6 Certain Ways to Kill Creativity at Your Company

Keith Krach
October 20, 2016

“Creative” may not be a word that the mind traditionally associates with business, yet it has a significant impact on the success of companies around the world. This is especially true in the digital age, which is driven by rapid and ongoing innovation.

Apart from generating original products and services, workplace creativity also leads to efficiency. Once just an option in the workplace, creativity now plays a crucial role in a firm’s ability to adapt to the quickly-changing needs of a consumer market that demands near-instant access to brands.

Hiring creatively-minded employees for your startup is especially crucial. However, many startup leaders are unaware that they are inadvertently stifling their company’s ability to function as a creative entity. Listed below are six ways that you may be killing creativity within your startup.

1. Hire the same person, again and again.

Original ideas will not present themselves if your team is made up of the same type of workers, all of whom have similar backgrounds and skill sets. A staff needs to be diverse in order to thrive creatively. Startup leaders should aim to populate their companies with a collection of people who approach ideas and obstacles from a range of perspectives.

There is even evidence to suggest that bringing people with different backgrounds and skill sets together in a team may lead to better overall group problem-solving and an increased ability to think in a way that is not typical. Having a diverse group of employees will encourage your staff to challenge and question each other, inspiring original, useful thoughts with greater frequency.

2. Control everything.

There is nothing like micromanaging to truly stifle your employees’ creative abilities. Creativity needs freedom and space in order to grow, and the attempt to control or over-supervise your employees as they complete projects leaves no room for it.

Additionally, top creative talent is in high demand among the most innovative companies. Workers who find themselves in a position where they are tightly controlled may be more inclined to leave their roles to find more creative freedom.

It’s important to establish guidelines and provide guidance for startup employees. However, remember to take a step back and trust that you hired talented employees capable of putting out quality independent work.

3. Have rigid expectations.

Creativity is a “soft” skill, not a “hard” skill like computer coding. Attempting to measure and treat creativity as a hard skill is a great way to ensure that it does not reveal itself within your company’s operations.

Startup leaders shouldn’t expect immediate returns on creative work and should remember that creativity requires both time and resources in order to be truly impactful. If workers are expected to perform creatively on a short, fixed timeline with few resources, it can leave them feeling unmotivated and uninspired.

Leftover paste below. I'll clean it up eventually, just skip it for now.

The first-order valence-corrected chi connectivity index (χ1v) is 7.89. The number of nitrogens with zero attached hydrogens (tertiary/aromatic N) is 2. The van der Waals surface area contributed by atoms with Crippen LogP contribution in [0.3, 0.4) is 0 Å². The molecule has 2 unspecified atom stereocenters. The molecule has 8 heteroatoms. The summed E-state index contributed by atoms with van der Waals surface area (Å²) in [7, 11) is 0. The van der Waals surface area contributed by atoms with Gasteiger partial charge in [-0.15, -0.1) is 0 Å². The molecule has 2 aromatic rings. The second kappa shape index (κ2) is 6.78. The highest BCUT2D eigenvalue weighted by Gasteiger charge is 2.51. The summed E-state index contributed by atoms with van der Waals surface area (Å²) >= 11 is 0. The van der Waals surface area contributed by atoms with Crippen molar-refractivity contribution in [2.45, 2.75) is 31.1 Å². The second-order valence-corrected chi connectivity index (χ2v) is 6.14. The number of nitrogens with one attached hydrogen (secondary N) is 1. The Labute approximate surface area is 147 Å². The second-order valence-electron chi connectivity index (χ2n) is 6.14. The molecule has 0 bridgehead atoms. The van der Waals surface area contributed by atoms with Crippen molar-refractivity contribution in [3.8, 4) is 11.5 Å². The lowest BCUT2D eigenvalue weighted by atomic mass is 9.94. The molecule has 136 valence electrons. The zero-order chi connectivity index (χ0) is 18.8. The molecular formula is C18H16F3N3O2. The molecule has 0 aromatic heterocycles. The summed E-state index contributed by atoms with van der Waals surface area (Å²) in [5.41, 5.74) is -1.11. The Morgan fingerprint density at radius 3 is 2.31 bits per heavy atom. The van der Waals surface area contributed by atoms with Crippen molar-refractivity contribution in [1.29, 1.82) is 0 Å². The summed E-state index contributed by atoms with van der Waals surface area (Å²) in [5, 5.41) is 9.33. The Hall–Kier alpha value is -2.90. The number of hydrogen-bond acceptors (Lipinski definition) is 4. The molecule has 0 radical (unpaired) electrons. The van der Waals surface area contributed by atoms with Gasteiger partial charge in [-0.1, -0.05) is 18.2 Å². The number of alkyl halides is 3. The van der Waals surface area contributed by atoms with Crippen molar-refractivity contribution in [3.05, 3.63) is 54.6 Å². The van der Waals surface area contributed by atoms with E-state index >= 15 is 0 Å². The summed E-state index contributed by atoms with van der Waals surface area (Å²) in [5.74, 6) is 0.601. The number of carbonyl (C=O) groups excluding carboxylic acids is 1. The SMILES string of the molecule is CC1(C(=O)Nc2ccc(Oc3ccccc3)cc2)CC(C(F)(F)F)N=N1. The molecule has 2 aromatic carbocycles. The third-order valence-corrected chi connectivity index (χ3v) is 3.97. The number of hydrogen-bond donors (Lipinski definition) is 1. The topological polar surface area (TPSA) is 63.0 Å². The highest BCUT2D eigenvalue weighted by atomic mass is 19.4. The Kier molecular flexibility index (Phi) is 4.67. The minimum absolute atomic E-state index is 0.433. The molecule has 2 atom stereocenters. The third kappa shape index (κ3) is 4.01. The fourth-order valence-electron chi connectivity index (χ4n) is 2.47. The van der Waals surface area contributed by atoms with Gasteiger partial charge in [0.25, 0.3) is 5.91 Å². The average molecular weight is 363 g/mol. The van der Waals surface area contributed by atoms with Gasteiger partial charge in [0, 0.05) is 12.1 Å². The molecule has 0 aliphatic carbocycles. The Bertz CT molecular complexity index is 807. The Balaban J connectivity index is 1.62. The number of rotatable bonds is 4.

Company leadership should keep this in mind and be sure to have open discussions about realistic timelines and expectations for employees when it comes to the use of creativity in a project.

4. Give the right people the wrong roles.

Startup leaders may put a lot of effort into finding talent that is well-suited to help accomplish the overall goal of a company. Mismatching a talented employee with the wrong role out of convenience or carelessness will have a negative impact on that employee’s ability to produce good creative work.

Delegating tasks, projects, or entire roles to an individual who lacks the crucial skills needed to thrive will hinder creativity and make that employee far less productive. Employees should feel challenged by their roles, but should also be able to produce high quality work within a reasonable timeframe.

5. Discourage without giving detailed feedback.

Because of the loosely-structured nature of creativity, it can be tough for employees to judge how well they are performing for the company. Without feedback from leadership, creative employees may become hesitant about the direction of their work and lose confidence in their ability to contribute meaningfully to projects.

It can also make creative staff feel as though the work that they contribute to the company isn’t useful, leaving them doubtful of the future of their position. Startup leaders should give constructive criticism when due, and recognition when earned, in order to guide creative employees toward a work path that best suits company needs.

6. Don’t be supportive or open.

For all the time and energy that goes into the development of creative projects, the results don't always yield the kind of results that you want. However, even when creative work doesn’t have the desired effect, it is still important to support the employees who did the work.

Punishing failures does not motivate employees to do better, it only discourages them from taking risks in the future. Risk itself is crucial to success in the digital age. Be open about the results of projects, but don’t continue to remind employees of past failures. Helping your workers move forward after a setback will put them back on track to churn out their next innovate project, sooner.

Keith Krach

Keith Krach is Chairman of DocuSign, The Global Standard for Digital Transaction Management.